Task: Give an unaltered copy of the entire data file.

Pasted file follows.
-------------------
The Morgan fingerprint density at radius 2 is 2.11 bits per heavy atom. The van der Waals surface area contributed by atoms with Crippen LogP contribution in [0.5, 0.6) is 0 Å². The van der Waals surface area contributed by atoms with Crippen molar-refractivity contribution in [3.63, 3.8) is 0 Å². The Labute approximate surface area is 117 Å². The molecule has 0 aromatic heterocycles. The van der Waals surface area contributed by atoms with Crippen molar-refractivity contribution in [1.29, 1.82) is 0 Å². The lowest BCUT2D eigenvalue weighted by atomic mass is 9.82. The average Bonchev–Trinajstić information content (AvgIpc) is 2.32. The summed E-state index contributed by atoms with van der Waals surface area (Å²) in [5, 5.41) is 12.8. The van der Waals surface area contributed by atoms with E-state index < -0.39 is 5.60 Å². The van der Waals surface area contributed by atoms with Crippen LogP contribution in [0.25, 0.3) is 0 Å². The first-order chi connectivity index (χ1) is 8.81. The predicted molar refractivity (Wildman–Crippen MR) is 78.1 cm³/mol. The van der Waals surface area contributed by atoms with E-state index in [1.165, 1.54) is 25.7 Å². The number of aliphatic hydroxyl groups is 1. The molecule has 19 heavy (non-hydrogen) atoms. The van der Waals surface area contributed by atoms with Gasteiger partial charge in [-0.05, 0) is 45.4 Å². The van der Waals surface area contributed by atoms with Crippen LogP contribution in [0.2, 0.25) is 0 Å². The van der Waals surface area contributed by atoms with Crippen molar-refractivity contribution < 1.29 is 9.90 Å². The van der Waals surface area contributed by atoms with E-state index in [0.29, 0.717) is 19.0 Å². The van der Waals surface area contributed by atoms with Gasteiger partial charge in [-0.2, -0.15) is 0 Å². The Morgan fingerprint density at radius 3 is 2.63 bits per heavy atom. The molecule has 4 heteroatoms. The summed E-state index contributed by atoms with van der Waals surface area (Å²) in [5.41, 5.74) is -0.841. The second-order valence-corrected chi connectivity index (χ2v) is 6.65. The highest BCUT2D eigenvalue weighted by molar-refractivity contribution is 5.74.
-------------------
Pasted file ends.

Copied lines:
The Morgan fingerprint density at radius 2 is 2.11 bits per heavy atom. The van der Waals surface area contributed by atoms with Crippen LogP contribution in [0.5, 0.6) is 0 Å². The van der Waals surface area contributed by atoms with Crippen molar-refractivity contribution in [3.63, 3.8) is 0 Å². The Labute approximate surface area is 117 Å². The molecule has 0 aromatic heterocycles. The van der Waals surface area contributed by atoms with Crippen molar-refractivity contribution in [1.29, 1.82) is 0 Å². The lowest BCUT2D eigenvalue weighted by atomic mass is 9.82. The average Bonchev–Trinajstić information content (AvgIpc) is 2.32. The summed E-state index contributed by atoms with van der Waals surface area (Å²) in [5, 5.41) is 12.8. The van der Waals surface area contributed by atoms with E-state index < -0.39 is 5.60 Å². The van der Waals surface area contributed by atoms with Crippen LogP contribution in [0.25, 0.3) is 0 Å². The first-order chi connectivity index (χ1) is 8.81. The predicted molar refractivity (Wildman–Crippen MR) is 78.1 cm³/mol. The van der Waals surface area contributed by atoms with E-state index in [1.165, 1.54) is 25.7 Å². The number of aliphatic hydroxyl groups is 1. The molecule has 19 heavy (non-hydrogen) atoms. The van der Waals surface area contributed by atoms with Gasteiger partial charge in [-0.05, 0) is 45.4 Å². The van der Waals surface area contributed by atoms with Crippen LogP contribution in [0.2, 0.25) is 0 Å². The van der Waals surface area contributed by atoms with Crippen molar-refractivity contribution < 1.29 is 9.90 Å². The van der Waals surface area contributed by atoms with E-state index in [0.29, 0.717) is 19.0 Å². The van der Waals surface area contributed by atoms with Gasteiger partial charge in [-0.2, -0.15) is 0 Å². The Morgan fingerprint density at radius 3 is 2.63 bits per heavy atom. The molecule has 4 heteroatoms. The summed E-state index contributed by atoms with van der Waals surface area (Å²) in [5.41, 5.74) is -0.841. The second-order valence-corrected chi connectivity index (χ2v) is 6.65. The highest BCUT2D eigenvalue weighted by molar-refractivity contribution is 5.74.